Speaking of reputational harm, no one is exactly sure what’s going on with Kanye West’s bizarre presidential bid, which is being aided and abetted by Republicans. But there’s a widespread concern that Mr. West, a Trump-loving rap star who suffers from bipolar disorder, is being grossly exploited.
Then there’s New York’s former mayor Rudy Giuliani, whose unhinged defense of the president has prompted many people to ask: What happened? Mr. Giuliani’s shadowy work in Ukraine, including his push for investigations into Joe and Hunter Biden, also has prompted federal prosecutors to explore whether he crossed any legal lines.
The Republican Party has long struggled to attract female voters. Mr. Trump has made things so much worse, alienating many of the white suburban women the party depends on.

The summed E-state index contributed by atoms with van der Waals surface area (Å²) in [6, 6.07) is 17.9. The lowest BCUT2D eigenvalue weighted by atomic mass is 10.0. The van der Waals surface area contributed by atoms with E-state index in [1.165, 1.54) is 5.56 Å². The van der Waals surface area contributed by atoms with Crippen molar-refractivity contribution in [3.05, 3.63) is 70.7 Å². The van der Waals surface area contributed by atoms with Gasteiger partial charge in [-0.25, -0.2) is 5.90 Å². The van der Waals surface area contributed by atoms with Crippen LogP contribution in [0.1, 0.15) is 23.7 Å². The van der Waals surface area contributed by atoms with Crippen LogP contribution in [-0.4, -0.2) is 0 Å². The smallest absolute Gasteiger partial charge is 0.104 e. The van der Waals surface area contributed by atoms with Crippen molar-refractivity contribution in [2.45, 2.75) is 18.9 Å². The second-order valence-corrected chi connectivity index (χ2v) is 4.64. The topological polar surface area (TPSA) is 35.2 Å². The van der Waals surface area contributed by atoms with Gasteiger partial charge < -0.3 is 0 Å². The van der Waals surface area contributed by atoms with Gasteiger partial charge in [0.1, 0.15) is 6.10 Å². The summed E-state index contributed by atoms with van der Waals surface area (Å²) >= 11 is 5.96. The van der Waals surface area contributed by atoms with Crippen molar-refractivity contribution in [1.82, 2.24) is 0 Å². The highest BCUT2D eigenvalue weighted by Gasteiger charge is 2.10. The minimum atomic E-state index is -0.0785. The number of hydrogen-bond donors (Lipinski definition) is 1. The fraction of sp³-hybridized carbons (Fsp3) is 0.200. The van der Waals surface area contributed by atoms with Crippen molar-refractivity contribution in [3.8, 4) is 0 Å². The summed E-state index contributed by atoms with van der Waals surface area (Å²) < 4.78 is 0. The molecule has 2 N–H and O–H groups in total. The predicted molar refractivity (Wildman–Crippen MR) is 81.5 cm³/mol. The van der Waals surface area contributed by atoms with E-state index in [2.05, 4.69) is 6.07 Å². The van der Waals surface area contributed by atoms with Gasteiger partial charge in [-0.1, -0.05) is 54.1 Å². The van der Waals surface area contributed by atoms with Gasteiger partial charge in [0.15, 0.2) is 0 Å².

R.I.P. Lindsey Graham’s integrity. Sorry, but it’s true.
Certainly, many of the above individuals and institutions were flirting with disaster pre-Trump. Mr. Stone had been a force for political evil since Richard Nixon’s first presidential run. Mr. Acosta’s deal with Mr. Epstein was over a decade ago. And it’s better for one’s psyche — and stomach — not to contemplate what carnal pleasures the Falwells may have been indulging in for years.
But who’s to say how long these folks could have breezed along undisturbed if their ties to the incendiary president had not drawn the spotlight? As such, Mr. Trump may deserve some credit after all for his much-mocked vow to “drain the swamp” — even if it hasn’t turned out the way his pet swamp creatures expected.